Taylor Swift is one of the most decorated musicians of all time. Since the beginning of her career, she’s sold more than 13 million albums and won over 800 major musical awards. She’s set the record for winning four Grammy awards for album of the year (2008, 2015, 2022, 2024). Her versatility in terms of artistry, songwriting, and entrepreneurship has vastly influenced the music industry and popular culture.
However, being a celebrity of her caliber can have its problems. Like other superstars, her life, both public and private, is subject to widespread media coverage and, with it, public opinion. What people think of her music is one thing. But when everything from her mental health to her relationships has become fodder for the world, it’s quite another.
And speaking of being fodder for the world…
You may recall Jack Sweeney, the computer programmer who created a program that could track the locations of celebrities’ private jets. Using air traffic data from public data sources such as the Federal Aviation Administration, OpenSky Network, and Automatic Dependent Surveillance–Broadcast, he shares the locations of private jets owned by Jeff Bezos, Kim Kardashian, Mark Zuckerberg, Bill Gates, Drake, and other “rich and famous” people.
Elon Musk was one of the people who didn’t appreciate being “followed” by Sweeney’s bots and actively tried to have him stopped, first by bribery, then by banning him on Twitter (after he bought the social media company), and then via legal threats.
Swift, who is also followed by Sweeney, is apparently taking a page from Musk’s playbook. Since December 2023, her lawyers have sent Sweeney, now a junior at the University of Central Florida, several cease-and-desist letters.
According to the Washington Post, the letters have suggested that Sweeney caused Swift and her family “direct and irreparable harm, as well as emotional and physical distress,” and had worsened the performer’s “constant state of fear for her personal safety.”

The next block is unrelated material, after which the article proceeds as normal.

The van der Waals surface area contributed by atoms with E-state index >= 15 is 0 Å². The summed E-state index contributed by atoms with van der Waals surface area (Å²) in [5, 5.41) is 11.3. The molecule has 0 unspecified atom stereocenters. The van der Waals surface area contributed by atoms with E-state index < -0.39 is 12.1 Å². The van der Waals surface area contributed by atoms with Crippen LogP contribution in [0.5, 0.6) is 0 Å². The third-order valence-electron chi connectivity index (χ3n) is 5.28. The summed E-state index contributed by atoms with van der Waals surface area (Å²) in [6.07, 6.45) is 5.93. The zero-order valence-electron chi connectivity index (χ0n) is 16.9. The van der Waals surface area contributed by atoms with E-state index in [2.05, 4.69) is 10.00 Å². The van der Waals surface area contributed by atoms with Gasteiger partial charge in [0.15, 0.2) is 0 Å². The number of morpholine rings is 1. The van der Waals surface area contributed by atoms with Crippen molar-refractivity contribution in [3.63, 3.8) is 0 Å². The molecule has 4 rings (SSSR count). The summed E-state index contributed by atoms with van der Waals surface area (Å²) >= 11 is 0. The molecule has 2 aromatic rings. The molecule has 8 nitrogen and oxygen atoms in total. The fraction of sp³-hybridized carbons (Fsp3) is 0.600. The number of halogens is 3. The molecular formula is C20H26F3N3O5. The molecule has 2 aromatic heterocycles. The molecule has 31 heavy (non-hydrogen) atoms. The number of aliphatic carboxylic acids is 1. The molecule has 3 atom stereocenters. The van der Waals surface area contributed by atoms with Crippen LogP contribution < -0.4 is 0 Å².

“While this may be a game to you, or an avenue that you hope will earn you wealth or fame, it is a life-or-death matter for our client,” one of Swift’s lawyers wrote, according to WaPo. “[There is] no legitimate interest in or public need for this information, other than to stalk, harass, and exert dominion and control.”
Sweeney’s not impressed.
Sweeney also says that Swift’s team’s claims that there is no “legitimate interest” in sharing jet information “is fundamentally incorrect.”
“When the Embassy of Japan in the [U.S.] expresses confidence that Swift can make a flight from Tokyo to the Super Bowl, it indicates public interest,” Sweeney said in a text to the Orlando Sentinel. “Therefore, one should reasonably expect that their jet will be tracked, whether or not I’m the one doing it, as it is public information after all.”
“My intentions are not to cause harm,” Sweeney said. “But I believe in the importance of transparency and public information.”
Transparency and public information indeed. According to WaPo, Sweeney’s various accounts were cited in a 2022 study that estimated Swift was the “biggest celebrity [carbon dioxide] polluter” of the year (at the time, Swift’s publicist said the analysis was “blatantly incorrect” because the jet was often loaned to other people). The topic was brought up again in December 2023 (cough – right when Sweeney got his first cease-and-desist from Swift’s lawyers – cough), when Swift was regularly flying between concerts to spend time with her boyfriend, Kansas City Chiefs tight end Travis Kelce.
So this isn’t the first time Swift has had “plane problems.”
Going back to her current issues with her private jet, Sweeney suggests that if Swift wants total privacy, she and her team should register the plane to a trust, and not a family-controlled company. He’s unperturbed about the letters from Swift’s lawyers and is going to (wait for it) shake it off.
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